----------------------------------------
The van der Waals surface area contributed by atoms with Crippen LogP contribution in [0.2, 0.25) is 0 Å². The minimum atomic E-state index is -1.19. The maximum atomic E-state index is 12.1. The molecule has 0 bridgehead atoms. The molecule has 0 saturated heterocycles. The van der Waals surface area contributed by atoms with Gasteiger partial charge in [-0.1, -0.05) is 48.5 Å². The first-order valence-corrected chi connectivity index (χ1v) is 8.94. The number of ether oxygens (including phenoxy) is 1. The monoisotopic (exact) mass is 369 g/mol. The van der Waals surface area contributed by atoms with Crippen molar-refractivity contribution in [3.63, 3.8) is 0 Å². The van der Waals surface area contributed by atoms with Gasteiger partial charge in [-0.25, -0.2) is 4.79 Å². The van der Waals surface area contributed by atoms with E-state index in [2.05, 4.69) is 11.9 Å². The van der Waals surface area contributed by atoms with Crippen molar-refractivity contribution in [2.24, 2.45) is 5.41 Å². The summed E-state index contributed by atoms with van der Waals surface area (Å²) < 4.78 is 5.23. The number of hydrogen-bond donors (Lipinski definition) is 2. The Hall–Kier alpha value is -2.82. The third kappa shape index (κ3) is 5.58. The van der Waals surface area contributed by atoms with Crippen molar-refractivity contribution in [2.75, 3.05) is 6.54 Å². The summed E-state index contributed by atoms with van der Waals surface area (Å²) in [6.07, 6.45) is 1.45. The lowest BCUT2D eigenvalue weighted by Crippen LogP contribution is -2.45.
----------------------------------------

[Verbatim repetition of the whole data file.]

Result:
The van der Waals surface area contributed by atoms with Crippen LogP contribution in [0.2, 0.25) is 0 Å². The minimum atomic E-state index is -1.19. The maximum atomic E-state index is 12.1. The molecule has 0 bridgehead atoms. The molecule has 0 saturated heterocycles. The van der Waals surface area contributed by atoms with Gasteiger partial charge in [-0.1, -0.05) is 48.5 Å². The first-order valence-corrected chi connectivity index (χ1v) is 8.94. The number of ether oxygens (including phenoxy) is 1. The monoisotopic (exact) mass is 369 g/mol. The van der Waals surface area contributed by atoms with Crippen molar-refractivity contribution in [3.63, 3.8) is 0 Å². The van der Waals surface area contributed by atoms with Gasteiger partial charge in [-0.25, -0.2) is 4.79 Å². The van der Waals surface area contributed by atoms with E-state index in [2.05, 4.69) is 11.9 Å². The van der Waals surface area contributed by atoms with Crippen molar-refractivity contribution in [2.24, 2.45) is 5.41 Å². The summed E-state index contributed by atoms with van der Waals surface area (Å²) < 4.78 is 5.23. The number of hydrogen-bond donors (Lipinski definition) is 2. The Hall–Kier alpha value is -2.82. The third kappa shape index (κ3) is 5.58. The van der Waals surface area contributed by atoms with Crippen molar-refractivity contribution in [2.75, 3.05) is 6.54 Å². The summed E-state index contributed by atoms with van der Waals surface area (Å²) in [6.07, 6.45) is 1.45. The lowest BCUT2D eigenvalue weighted by Crippen LogP contribution is -2.45.